Wednesday, March 5, 2008

My Case Against Brett Favre, and For Lorenzo Favre

Let me start by saying that Brett Favre is a great, great quarterback, probably top 10-15 all-time. Broke a bunch of records, won one Super Bowl, seems to be a fairly respectable guy. My question is how did this very good quarterback become a cross between George Washington, Martin Luther King Jr., and Bart Starr? Here is a list of problems I have with Brett Favre (really more of a problem I have with the media's handling of him):

1). His abuse of drugs was glossed over. In 1996 Favre became addicted to pain killers, had a seizure because of his addiction, subsequently fessed up, and eventually received treatment. Now I have no problems with Favre's struggles, everyone has serious personal problems from time to time. What I don't like is how the media conveniently forgets this dark chapter to the Favre legend while simultaneously vilifying other NFLers who have used drugs or were suspected of using drugs. Guys like Ricky Williams, Michael Vick, and Quincy Carter get skewered for allegedly smoking a little grass but Favre is allowed to pop much more potent and dangerous drugs and he's the greatest thing since sliced bread. I don't get it. (Actually, I think I do get it, unfortunately).

2). "He's just a regular guy, like me." I hate this one. He's not like me at all. He's a football legend from the deep south who makes money hand-over-fist, could sleep with any chick he wanted to, and is beloved by millions and millions of people. That doesn't sound like me. Let's re-examine that statement with my comparison to Favre in parenthesis:

He's a football legend (close, I was the punter on my college's D-III football team) from the deep south (I'm from New England, swing and a miss) who makes money hand-over-fist (living at home is a great way to save...), could sleep with any chick he wanted to (I'm just going to move on before I cut myself), and is beloved by millions and millions of people (maybe, maybe a dozen).

Ya see. It would be pretty hard for me to find somebody who is more different than me than Brett Favre. He's not a regular guy, he's a superstar quarterback! Get this through your head people.

3). "He's having fun out there." If you listen to any media-type person talk about Brett Favre within 10 seconds you will hear some variation of the above phrase. Listen, we get it, he likes playing football, good for him. I never really understood why this was such a big deal, it never allowed him to be better at his job, did it? Some guys who play professional sports love playing and are very happy to be paid for doing something they love; other guys just see it as a way to make a bunch of money. Why is it so much more important to be in the former group and not the latter? In the grand scheme of things it isn't. Also this just proves even more that he's not a regular guy. What type of jerk loves his job? The type of jerk that pisses me off, that's what type of jerk loves his job.

4). "His father died and he went out and had a great game a day later." I have to tip my hat here. He did play a hell of a game, however it was ruined by every media member not trapped under a rock proclaiming it being the BEST PERFORMANCE OF ALL TIME in the history of NATIONAL FOOTBALL LEAGUE. I'm fortunate enough to still have my dad around (granted I'm half Favre's age) and I can imagine how tough it would be to go out and do anything for a while after he passes. Still people's dads die all the time and many of them are still able to perform their jobs. I just think it was blown way out of proportion. Also the media forget that Brett had a loving relationship with his father for most of his life (I assume) while a great many players had abusive/non-existent fathers. To me, making it to the NFL without a dad is much more impressive than having a great game shortly after your loving father passes.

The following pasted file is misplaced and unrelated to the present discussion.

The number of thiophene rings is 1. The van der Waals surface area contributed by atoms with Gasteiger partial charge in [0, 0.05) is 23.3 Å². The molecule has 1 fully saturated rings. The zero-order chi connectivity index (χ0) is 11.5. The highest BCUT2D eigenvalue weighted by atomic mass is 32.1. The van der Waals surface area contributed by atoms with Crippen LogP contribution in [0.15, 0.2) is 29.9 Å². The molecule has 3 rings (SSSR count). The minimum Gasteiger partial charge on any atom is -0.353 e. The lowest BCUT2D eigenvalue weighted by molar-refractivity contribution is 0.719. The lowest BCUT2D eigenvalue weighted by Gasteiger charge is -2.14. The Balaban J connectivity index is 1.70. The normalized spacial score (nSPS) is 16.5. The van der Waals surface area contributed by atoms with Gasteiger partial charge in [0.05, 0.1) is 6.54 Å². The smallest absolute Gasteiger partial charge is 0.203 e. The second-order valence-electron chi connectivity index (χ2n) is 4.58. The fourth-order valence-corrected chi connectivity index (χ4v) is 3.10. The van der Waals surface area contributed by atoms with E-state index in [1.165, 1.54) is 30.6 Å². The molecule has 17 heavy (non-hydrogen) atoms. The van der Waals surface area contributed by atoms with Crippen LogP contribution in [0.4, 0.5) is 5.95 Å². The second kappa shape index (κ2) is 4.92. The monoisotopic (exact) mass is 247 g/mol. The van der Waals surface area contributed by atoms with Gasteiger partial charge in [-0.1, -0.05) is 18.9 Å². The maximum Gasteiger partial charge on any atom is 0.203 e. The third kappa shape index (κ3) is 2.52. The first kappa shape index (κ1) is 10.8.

5). Brett Favre. Not that good. He was a great, great quarterback but let's be real, there are a number of quarterback's who are significantly better than him. That's a fact. I'm not going to dig into stats or anything but Favre is what we in the business (not sure what business I'm referring to here) call a "compiler." Someone who accumulated statistics and records by playing a ton of games. I have nothing against compilers, sticking around and playing well in a sport is a skill/talent as surely as foot speed and hand-eye coordination are but for me it doesn't go hand and hand with greatness (not that any one skill/talent does).

Anyway, what it comes down to for me is his one championship. Winning just one championship in football is very difficult and deserves respect but if you want to be considered one of the greatest quarterbacks of all-time I need at least two rings. I'm not saying he's in the same league as other one-time Super Bowl champions such as Mark Rypien, Trent Dilfer, Doug Williams, and Brad Johnson but he's a long way away from the likes of Joe Montana, Bart Starr, Otto Graham, and, of course, Tom Brady. Anyway I get my pro football information from Cold, Hard Football Facts and they have Favre at No. 10 on their greatest quarterback's list. I can live with that. I'd probably have him a bit lower because of his tendency to choke hard in playoff games: like his 6 pick game against St. Louis in 2002 and the 2008 NFC Championship game against the Giants where he gift-wrapped the victory for them. So like I said at the beginning I have him around 10-15 greatest QB's in history, very good but not deserving of the fly-your-flag-at-half-mast treatment most media members are giving his retirement.

One thing I learned about Favre that makes me like him more is that his middle name is Lorenzo. I probably wouldn't have written this article if he went by Lorenzo Favre.

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